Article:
Polar Biology

, Volume 30, Issue 6, pp 769–779 | Cite as

The influence of depth, site exposure and season on the intensity of iceberg scouring in nearshore Antarctic waters

  • Dan A. Smale
  • David K. A. Barnes
  • Keiron P. P. Fraser
Original Paper

Abstract

Ice scour disturbance has a significant effect on the physical and biological characteristics of polar benthos. A series of grids, each consisting of 25 markers, were deployed along depth transects and replicated at two contrasting study sites at Adelaide Island, West Antarctic Peninsula. Markers were surveyed and replaced every 3 months for 2 years in order to assess the frequency and intensity of iceberg impacts. Depth, site, season and year were all highly significant factors influencing ice scouring frequency. We observed a high variation in the duration of winter fast ice between sites and years, which had a marked effect on ice scouring frequency. The ecological effects of the disturbance regime are likely to include depth zonation of benthic assemblages, patchiness of communities at varying stages of recovery and the near denudation of sessile fauna in the shallow subtidal.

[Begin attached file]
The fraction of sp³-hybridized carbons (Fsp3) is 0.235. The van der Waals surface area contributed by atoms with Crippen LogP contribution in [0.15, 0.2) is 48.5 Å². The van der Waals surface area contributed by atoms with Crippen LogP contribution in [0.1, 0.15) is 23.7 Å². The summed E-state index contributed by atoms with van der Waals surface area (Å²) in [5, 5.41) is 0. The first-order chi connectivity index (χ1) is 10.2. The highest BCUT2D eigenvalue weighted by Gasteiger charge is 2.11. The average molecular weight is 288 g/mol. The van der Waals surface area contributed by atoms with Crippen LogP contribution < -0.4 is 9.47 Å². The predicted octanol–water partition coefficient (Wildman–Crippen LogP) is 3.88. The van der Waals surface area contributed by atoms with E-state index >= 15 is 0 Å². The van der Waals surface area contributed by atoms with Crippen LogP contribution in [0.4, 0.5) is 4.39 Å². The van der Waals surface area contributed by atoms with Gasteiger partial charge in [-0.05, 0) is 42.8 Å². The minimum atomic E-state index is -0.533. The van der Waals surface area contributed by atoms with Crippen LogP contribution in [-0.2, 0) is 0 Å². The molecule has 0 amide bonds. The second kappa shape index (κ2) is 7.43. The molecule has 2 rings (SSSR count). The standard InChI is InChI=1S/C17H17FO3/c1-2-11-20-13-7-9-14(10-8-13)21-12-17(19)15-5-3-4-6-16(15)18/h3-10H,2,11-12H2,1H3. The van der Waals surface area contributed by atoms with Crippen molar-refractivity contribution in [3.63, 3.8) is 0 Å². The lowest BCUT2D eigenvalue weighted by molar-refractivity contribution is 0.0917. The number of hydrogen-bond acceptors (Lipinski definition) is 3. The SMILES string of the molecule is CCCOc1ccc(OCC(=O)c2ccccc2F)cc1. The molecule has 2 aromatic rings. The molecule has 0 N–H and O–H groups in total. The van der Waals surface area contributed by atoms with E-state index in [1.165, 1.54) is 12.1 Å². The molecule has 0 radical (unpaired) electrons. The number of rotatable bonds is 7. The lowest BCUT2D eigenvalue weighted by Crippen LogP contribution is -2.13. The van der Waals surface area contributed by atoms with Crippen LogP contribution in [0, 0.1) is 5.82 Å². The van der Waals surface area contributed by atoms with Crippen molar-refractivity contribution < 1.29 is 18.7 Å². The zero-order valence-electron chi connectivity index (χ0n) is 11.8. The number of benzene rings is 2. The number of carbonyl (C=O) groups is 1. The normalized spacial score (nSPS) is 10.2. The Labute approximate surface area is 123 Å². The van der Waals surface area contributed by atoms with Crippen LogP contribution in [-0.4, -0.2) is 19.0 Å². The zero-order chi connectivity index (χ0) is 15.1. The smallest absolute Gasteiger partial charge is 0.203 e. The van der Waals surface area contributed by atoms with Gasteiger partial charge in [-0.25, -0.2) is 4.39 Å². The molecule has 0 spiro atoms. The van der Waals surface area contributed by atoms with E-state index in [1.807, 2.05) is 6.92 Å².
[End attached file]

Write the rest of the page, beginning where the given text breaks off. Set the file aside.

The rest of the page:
Keywords

Ice Disturbance Benthos Mortality Scour 

Notes

Acknowledgments

The authors acknowledge the essential work of Kirsty Brown concerning the development of the field technique. We thank Pete Rothery for statistical advice. We are grateful to all the members of the 2004 and 2005 marine teams at Rothera Research Station, but particularly for the hard work of the Dive Officers (John Withers and Matt Brown) during this project. Finally, we thank M. C. Gambi and two anonymous referees for their constructive comments.

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Copyright information

© Springer-Verlag 2006

Authors and Affiliations

  • Dan A. Smale
    • 1
  • David K. A. Barnes
    • 1
  • Keiron P. P. Fraser
    • 1
  1. 1.British Antarctic SurveyNatural Environment Research CouncilCambridgeUK

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